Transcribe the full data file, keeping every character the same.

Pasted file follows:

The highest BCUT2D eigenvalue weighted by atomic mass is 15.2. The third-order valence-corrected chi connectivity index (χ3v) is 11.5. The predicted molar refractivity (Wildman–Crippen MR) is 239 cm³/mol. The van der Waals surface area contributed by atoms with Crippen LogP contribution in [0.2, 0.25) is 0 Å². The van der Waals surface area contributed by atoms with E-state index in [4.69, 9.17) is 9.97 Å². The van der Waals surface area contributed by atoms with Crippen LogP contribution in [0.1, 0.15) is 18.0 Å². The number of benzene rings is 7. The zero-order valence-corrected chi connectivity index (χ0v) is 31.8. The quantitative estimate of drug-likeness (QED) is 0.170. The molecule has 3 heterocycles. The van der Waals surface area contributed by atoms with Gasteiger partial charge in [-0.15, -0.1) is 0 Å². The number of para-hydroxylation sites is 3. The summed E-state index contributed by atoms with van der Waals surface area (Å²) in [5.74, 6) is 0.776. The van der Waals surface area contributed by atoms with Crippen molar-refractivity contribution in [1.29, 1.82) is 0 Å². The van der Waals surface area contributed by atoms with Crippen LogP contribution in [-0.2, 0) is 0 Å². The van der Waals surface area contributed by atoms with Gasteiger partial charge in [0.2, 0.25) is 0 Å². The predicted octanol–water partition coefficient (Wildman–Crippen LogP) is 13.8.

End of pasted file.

The highest BCUT2D eigenvalue weighted by atomic mass is 15.2. The third-order valence-corrected chi connectivity index (χ3v) is 11.5. The predicted molar refractivity (Wildman–Crippen MR) is 239 cm³/mol. The van der Waals surface area contributed by atoms with Crippen LogP contribution in [0.2, 0.25) is 0 Å². The van der Waals surface area contributed by atoms with E-state index in [4.69, 9.17) is 9.97 Å². The van der Waals surface area contributed by atoms with Crippen LogP contribution in [0.1, 0.15) is 18.0 Å². The number of benzene rings is 7. The zero-order valence-corrected chi connectivity index (χ0v) is 31.8. The quantitative estimate of drug-likeness (QED) is 0.170. The molecule has 3 heterocycles. The van der Waals surface area contributed by atoms with Gasteiger partial charge in [-0.15, -0.1) is 0 Å². The number of para-hydroxylation sites is 3. The summed E-state index contributed by atoms with van der Waals surface area (Å²) in [5.74, 6) is 0.776. The van der Waals surface area contributed by atoms with Crippen molar-refractivity contribution in [1.29, 1.82) is 0 Å². The van der Waals surface area contributed by atoms with Crippen LogP contribution in [-0.2, 0) is 0 Å². The van der Waals surface area contributed by atoms with Gasteiger partial charge in [0.2, 0.25) is 0 Å². The predicted octanol–water partition coefficient (Wildman–Crippen LogP) is 13.8.